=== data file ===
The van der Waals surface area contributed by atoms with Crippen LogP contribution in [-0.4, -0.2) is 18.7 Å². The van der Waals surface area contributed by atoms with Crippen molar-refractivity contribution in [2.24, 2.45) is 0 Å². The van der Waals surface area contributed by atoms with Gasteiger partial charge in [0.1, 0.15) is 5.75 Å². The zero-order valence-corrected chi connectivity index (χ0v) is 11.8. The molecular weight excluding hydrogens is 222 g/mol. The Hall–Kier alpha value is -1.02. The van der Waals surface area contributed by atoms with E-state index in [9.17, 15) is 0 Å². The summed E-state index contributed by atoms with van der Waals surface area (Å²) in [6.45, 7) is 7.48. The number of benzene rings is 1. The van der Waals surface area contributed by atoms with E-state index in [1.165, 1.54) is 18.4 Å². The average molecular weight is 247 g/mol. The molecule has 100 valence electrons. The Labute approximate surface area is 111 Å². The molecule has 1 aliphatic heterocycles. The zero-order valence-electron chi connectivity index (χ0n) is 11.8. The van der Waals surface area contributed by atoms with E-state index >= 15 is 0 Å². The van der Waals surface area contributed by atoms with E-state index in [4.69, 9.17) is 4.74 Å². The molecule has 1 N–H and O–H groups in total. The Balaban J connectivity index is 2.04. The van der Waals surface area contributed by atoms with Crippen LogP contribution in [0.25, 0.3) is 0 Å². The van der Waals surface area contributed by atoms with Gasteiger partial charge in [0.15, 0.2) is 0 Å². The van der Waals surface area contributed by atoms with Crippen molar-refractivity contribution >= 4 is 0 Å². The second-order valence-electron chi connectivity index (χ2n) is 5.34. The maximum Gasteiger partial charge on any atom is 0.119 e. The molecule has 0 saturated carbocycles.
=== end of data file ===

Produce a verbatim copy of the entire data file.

The van der Waals surface area contributed by atoms with Crippen LogP contribution in [-0.4, -0.2) is 18.7 Å². The van der Waals surface area contributed by atoms with Crippen molar-refractivity contribution in [2.24, 2.45) is 0 Å². The van der Waals surface area contributed by atoms with Gasteiger partial charge in [0.1, 0.15) is 5.75 Å². The zero-order valence-corrected chi connectivity index (χ0v) is 11.8. The molecular weight excluding hydrogens is 222 g/mol. The Hall–Kier alpha value is -1.02. The van der Waals surface area contributed by atoms with E-state index in [9.17, 15) is 0 Å². The summed E-state index contributed by atoms with van der Waals surface area (Å²) in [6.45, 7) is 7.48. The number of benzene rings is 1. The van der Waals surface area contributed by atoms with E-state index in [1.165, 1.54) is 18.4 Å². The average molecular weight is 247 g/mol. The molecule has 100 valence electrons. The Labute approximate surface area is 111 Å². The molecule has 1 aliphatic heterocycles. The zero-order valence-electron chi connectivity index (χ0n) is 11.8. The van der Waals surface area contributed by atoms with E-state index >= 15 is 0 Å². The van der Waals surface area contributed by atoms with E-state index in [4.69, 9.17) is 4.74 Å². The molecule has 1 N–H and O–H groups in total. The Balaban J connectivity index is 2.04. The van der Waals surface area contributed by atoms with Crippen LogP contribution in [0.25, 0.3) is 0 Å². The van der Waals surface area contributed by atoms with Gasteiger partial charge in [0.15, 0.2) is 0 Å². The van der Waals surface area contributed by atoms with Crippen molar-refractivity contribution >= 4 is 0 Å². The second-order valence-electron chi connectivity index (χ2n) is 5.34. The maximum Gasteiger partial charge on any atom is 0.119 e. The molecule has 0 saturated carbocycles.